Alyssa Foote, Phuc Pham; Getty Images

Every time a man ejaculates, he produces somewhere between 40 million and 1.2 billion sperm. About half of those tiny swimmers carry an X chromosome and about half carry a Y. So you’d think that the odds that one or the other would be the first to fertilize an egg would be about the same as a coin flip. And yet, for as long as people have been keeping records, nature shows a different, dependable pattern: For every 100 babies born biologically female, 105 come out biologically male. Scientists have speculated this mysteriously male-biased sex ratio is evolution’s way of evening things out, since females consistently outlive their XY-counterparts—for every man that reaches the age of 100, four women have also joined the Century Club.

This biological maxim has been so drilled into the heads of demographers—the researchers responsible for keeping tabs on how many people there are on the planet—that most don’t think twice before plugging it into any projections they’re making about how populations will change in the future. But a massive effort to catalog the sex ratios at birth, for the first time, for every country, shows that’s not such a smart strategy after all.

“For so long people just took that number for granted,” says Fengqing Chao, a public health researcher at the Institute of Policy Studies in Singapore. “But no one had ever gone to the trouble of pulling all this information together to get accurate estimates of this fundamental metric.” Chao led the five-year project, combing through decades of census data, national survey responses, and birth records to build models that could estimate national sex ratios across time. In doing so, she and her collaborators at the United Nations discovered that in most regions of the world, sex ratios diverge significantly from the historical norm. Across a dozen countries, the chasm amounts to 23.1 million missing female births since 1970. The results, published today in the Proceedings of the National Academy of Sciences, provide an unprecedented look at how societal values can skew the laws of nature.

“It’s an incredibly important contribution,” says Darrell Bricker, a Canadian political scientist. “If the only part of the population who can produce new kids are women under the age of 45, and a whole bunch of them are missing, it’s going to have an obvious impact on the fertility of a population.” In his recently published book, Empty Planet, Bricker proposes the radical idea that contrary to a population explosion apocalypse scenario, the data suggests the world is actually more likely to run out of people. If current models are mistakenly counting women that aren’t there, that only makes his predictions that much more plausible, he adds.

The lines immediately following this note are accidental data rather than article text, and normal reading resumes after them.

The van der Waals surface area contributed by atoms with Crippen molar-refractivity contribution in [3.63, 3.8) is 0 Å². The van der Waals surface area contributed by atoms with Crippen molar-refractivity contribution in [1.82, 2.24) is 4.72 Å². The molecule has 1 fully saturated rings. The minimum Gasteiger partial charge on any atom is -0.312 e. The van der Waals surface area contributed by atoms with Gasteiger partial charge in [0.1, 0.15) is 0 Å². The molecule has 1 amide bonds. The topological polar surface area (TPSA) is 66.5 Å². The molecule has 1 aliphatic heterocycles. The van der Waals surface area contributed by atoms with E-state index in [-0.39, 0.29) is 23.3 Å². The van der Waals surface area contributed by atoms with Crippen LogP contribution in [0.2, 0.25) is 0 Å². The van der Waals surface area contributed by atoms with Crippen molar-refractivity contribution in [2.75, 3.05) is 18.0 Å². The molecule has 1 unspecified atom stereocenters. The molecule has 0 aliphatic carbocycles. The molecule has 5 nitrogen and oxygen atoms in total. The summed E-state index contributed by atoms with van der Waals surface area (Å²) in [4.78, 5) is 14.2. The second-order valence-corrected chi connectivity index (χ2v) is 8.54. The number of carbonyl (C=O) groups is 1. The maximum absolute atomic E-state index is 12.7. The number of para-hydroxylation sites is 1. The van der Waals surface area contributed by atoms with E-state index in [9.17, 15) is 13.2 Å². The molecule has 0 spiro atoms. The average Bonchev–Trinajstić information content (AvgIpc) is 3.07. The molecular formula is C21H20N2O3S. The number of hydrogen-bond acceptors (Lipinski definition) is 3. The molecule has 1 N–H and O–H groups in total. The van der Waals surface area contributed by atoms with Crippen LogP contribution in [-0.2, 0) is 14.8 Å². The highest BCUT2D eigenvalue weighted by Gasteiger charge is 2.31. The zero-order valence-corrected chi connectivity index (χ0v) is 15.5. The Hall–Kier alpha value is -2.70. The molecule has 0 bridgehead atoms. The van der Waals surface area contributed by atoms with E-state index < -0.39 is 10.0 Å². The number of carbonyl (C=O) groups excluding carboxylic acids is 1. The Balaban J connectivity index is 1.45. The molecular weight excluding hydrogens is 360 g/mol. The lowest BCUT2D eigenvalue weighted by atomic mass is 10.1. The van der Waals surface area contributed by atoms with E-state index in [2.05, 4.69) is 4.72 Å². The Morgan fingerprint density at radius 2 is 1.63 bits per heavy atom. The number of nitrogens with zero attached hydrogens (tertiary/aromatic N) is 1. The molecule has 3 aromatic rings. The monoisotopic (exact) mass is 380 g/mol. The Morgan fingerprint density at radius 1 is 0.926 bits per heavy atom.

Not that off-kilter sex ratios are some huge secret. For the last 50 years, researchers and journalists have been tracking the phenomenon of plummeting numbers of female births, especially across large swaths of Asia. In Mara Hvistendahl’s 2011 book, Unnatural Selection, she documented how the rise of ultrasound technology and abortion, starting in the 1970s, empowered women in China and India to choose sons over daughters as part of routine reproductive decision-making in those strongly patriarchal societies. As a result, roughly 50 million excess males under the age of 20 today reside in those two countries. And at least in China, that wave has not yet crested.

According to Chao’s research, the height of sex-ratio inflation in China peaked in 2005, at about 118 male to 100 female births. That generation of boys is just reaching adulthood now. “It’s going to be a couple generations before this corrects completely,” says Therese Hesketh, a global health researcher at University College London. She studies China’s “Lost Generation” of men, mostly rural workers with no marriage prospects, who have resigned themselves to lives spent mostly drinking, smoking, and not having sex. Not being able to start a family is catastrophic in these traditional societies, she notes, and the toll is evident in rising rates of depression in China’s never-married men. Even after China imposed a ban on sex-selective abortions in 2004 and lifted its one-child policy in 2015, it’s still not seeing the population rebound that government officials had hoped for, in part because there are just too few women. Heske hopes this will serve as a lesson to other nations. While China and India were responsible for the majority of missing female births, Chao’s research shows similar trends in parts of Eastern Europe, like Albania, Armenia, and Montenegro, as well as in the African nation of Tunisia.

“There’s always been an assumption that sex ratios are only a problem in Asia, but this shows clearly it’s more widespread,” according to Heske. That’s the bad news. The good news is that everywhere, things seem to be trending in the right direction. If you look at South Korea for example, in 1990 boys were being born at the rate of 115 for every 100 girls. Nearly three decades later, after a period of intense social backlash, the ratio has converged back to baseline levels. Other countries with a history of inflated sex ratios are also on trajectories to return to normal, though at a slower pace than the Korean republic.

“Attitudes have really swung a lot, even in China,” says Hesketh. “Now it’s culturally unacceptable to even talk about sex-selective abortions, and having a daughter is seen as a really positive thing.” It may take decades for countries like China to get back within the biologically normal range of 102 to 107 male to 100 female births, but demography researchers won’t have to wait that long to plug in more accurate estimates. They can start using them today.

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